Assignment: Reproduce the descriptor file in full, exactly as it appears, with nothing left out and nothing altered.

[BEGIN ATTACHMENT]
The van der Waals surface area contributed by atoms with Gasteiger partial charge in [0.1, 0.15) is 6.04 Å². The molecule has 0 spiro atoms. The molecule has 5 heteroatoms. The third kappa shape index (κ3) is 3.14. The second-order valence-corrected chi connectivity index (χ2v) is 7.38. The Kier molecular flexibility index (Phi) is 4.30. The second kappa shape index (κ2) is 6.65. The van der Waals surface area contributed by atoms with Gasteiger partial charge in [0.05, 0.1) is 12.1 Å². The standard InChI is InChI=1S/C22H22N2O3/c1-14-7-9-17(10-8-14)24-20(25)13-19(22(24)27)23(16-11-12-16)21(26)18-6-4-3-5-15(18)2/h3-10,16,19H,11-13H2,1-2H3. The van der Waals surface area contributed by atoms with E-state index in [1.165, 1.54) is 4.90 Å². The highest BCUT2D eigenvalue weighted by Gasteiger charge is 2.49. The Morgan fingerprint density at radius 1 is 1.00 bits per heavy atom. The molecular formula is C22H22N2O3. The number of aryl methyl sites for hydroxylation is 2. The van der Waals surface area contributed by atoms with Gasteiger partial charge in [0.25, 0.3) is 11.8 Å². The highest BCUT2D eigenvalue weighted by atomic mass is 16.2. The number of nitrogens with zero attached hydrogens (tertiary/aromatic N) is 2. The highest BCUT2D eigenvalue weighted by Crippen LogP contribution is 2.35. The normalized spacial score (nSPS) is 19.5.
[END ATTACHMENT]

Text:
The van der Waals surface area contributed by atoms with Gasteiger partial charge in [0.1, 0.15) is 6.04 Å². The molecule has 0 spiro atoms. The molecule has 5 heteroatoms. The third kappa shape index (κ3) is 3.14. The second-order valence-corrected chi connectivity index (χ2v) is 7.38. The Kier molecular flexibility index (Phi) is 4.30. The second kappa shape index (κ2) is 6.65. The van der Waals surface area contributed by atoms with Gasteiger partial charge in [0.05, 0.1) is 12.1 Å². The standard InChI is InChI=1S/C22H22N2O3/c1-14-7-9-17(10-8-14)24-20(25)13-19(22(24)27)23(16-11-12-16)21(26)18-6-4-3-5-15(18)2/h3-10,16,19H,11-13H2,1-2H3. The van der Waals surface area contributed by atoms with E-state index in [1.165, 1.54) is 4.90 Å². The highest BCUT2D eigenvalue weighted by Gasteiger charge is 2.49. The Morgan fingerprint density at radius 1 is 1.00 bits per heavy atom. The molecular formula is C22H22N2O3. The number of aryl methyl sites for hydroxylation is 2. The van der Waals surface area contributed by atoms with Gasteiger partial charge in [0.25, 0.3) is 11.8 Å². The highest BCUT2D eigenvalue weighted by atomic mass is 16.2. The number of nitrogens with zero attached hydrogens (tertiary/aromatic N) is 2. The highest BCUT2D eigenvalue weighted by Crippen LogP contribution is 2.35. The normalized spacial score (nSPS) is 19.5.